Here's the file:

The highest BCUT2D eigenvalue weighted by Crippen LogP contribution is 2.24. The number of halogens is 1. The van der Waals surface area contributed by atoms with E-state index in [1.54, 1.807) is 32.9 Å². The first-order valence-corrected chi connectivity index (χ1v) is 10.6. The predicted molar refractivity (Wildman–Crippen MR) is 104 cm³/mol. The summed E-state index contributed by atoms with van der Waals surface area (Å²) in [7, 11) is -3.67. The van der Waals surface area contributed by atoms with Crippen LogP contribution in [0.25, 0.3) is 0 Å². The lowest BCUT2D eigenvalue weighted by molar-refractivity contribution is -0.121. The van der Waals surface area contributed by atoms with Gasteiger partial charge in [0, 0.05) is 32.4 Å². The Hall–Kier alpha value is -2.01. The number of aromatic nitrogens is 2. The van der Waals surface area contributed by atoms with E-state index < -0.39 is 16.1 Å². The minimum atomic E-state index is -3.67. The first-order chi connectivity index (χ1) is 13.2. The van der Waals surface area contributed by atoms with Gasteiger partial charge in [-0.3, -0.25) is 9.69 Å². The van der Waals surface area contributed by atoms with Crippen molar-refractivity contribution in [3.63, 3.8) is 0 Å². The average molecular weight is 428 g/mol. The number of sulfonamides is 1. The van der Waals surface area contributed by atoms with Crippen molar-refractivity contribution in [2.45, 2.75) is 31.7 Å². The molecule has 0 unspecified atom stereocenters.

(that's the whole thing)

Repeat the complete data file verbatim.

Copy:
The highest BCUT2D eigenvalue weighted by Crippen LogP contribution is 2.24. The number of halogens is 1. The van der Waals surface area contributed by atoms with E-state index in [1.54, 1.807) is 32.9 Å². The first-order valence-corrected chi connectivity index (χ1v) is 10.6. The predicted molar refractivity (Wildman–Crippen MR) is 104 cm³/mol. The summed E-state index contributed by atoms with van der Waals surface area (Å²) in [7, 11) is -3.67. The van der Waals surface area contributed by atoms with Crippen LogP contribution in [0.25, 0.3) is 0 Å². The lowest BCUT2D eigenvalue weighted by molar-refractivity contribution is -0.121. The van der Waals surface area contributed by atoms with Gasteiger partial charge in [0, 0.05) is 32.4 Å². The Hall–Kier alpha value is -2.01. The number of aromatic nitrogens is 2. The van der Waals surface area contributed by atoms with E-state index < -0.39 is 16.1 Å². The minimum atomic E-state index is -3.67. The first-order chi connectivity index (χ1) is 13.2. The van der Waals surface area contributed by atoms with Gasteiger partial charge in [-0.3, -0.25) is 9.69 Å². The van der Waals surface area contributed by atoms with Crippen molar-refractivity contribution in [3.63, 3.8) is 0 Å². The average molecular weight is 428 g/mol. The number of sulfonamides is 1. The van der Waals surface area contributed by atoms with Crippen molar-refractivity contribution in [2.45, 2.75) is 31.7 Å². The molecule has 0 unspecified atom stereocenters.